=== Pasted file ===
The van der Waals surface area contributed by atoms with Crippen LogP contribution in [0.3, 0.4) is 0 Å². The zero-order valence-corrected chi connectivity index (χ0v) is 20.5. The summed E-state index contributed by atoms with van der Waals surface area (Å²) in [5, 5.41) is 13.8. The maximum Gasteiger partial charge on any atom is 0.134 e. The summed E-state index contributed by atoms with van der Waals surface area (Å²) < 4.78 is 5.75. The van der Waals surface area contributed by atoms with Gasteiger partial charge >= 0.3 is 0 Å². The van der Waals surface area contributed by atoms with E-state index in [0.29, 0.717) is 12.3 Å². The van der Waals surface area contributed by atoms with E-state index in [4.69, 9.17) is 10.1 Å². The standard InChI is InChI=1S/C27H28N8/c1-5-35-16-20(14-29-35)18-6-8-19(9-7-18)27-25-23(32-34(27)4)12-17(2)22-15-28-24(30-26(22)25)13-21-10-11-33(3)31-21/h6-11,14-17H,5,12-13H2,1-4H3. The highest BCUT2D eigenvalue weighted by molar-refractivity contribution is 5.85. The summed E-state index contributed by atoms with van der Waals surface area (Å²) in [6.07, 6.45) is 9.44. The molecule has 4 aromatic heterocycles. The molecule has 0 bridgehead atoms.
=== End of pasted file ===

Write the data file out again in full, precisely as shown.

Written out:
The van der Waals surface area contributed by atoms with Crippen LogP contribution in [0.3, 0.4) is 0 Å². The zero-order valence-corrected chi connectivity index (χ0v) is 20.5. The summed E-state index contributed by atoms with van der Waals surface area (Å²) in [5, 5.41) is 13.8. The maximum Gasteiger partial charge on any atom is 0.134 e. The summed E-state index contributed by atoms with van der Waals surface area (Å²) < 4.78 is 5.75. The van der Waals surface area contributed by atoms with Gasteiger partial charge >= 0.3 is 0 Å². The van der Waals surface area contributed by atoms with E-state index in [0.29, 0.717) is 12.3 Å². The van der Waals surface area contributed by atoms with E-state index in [4.69, 9.17) is 10.1 Å². The standard InChI is InChI=1S/C27H28N8/c1-5-35-16-20(14-29-35)18-6-8-19(9-7-18)27-25-23(32-34(27)4)12-17(2)22-15-28-24(30-26(22)25)13-21-10-11-33(3)31-21/h6-11,14-17H,5,12-13H2,1-4H3. The highest BCUT2D eigenvalue weighted by molar-refractivity contribution is 5.85. The summed E-state index contributed by atoms with van der Waals surface area (Å²) in [6.07, 6.45) is 9.44. The molecule has 4 aromatic heterocycles. The molecule has 0 bridgehead atoms.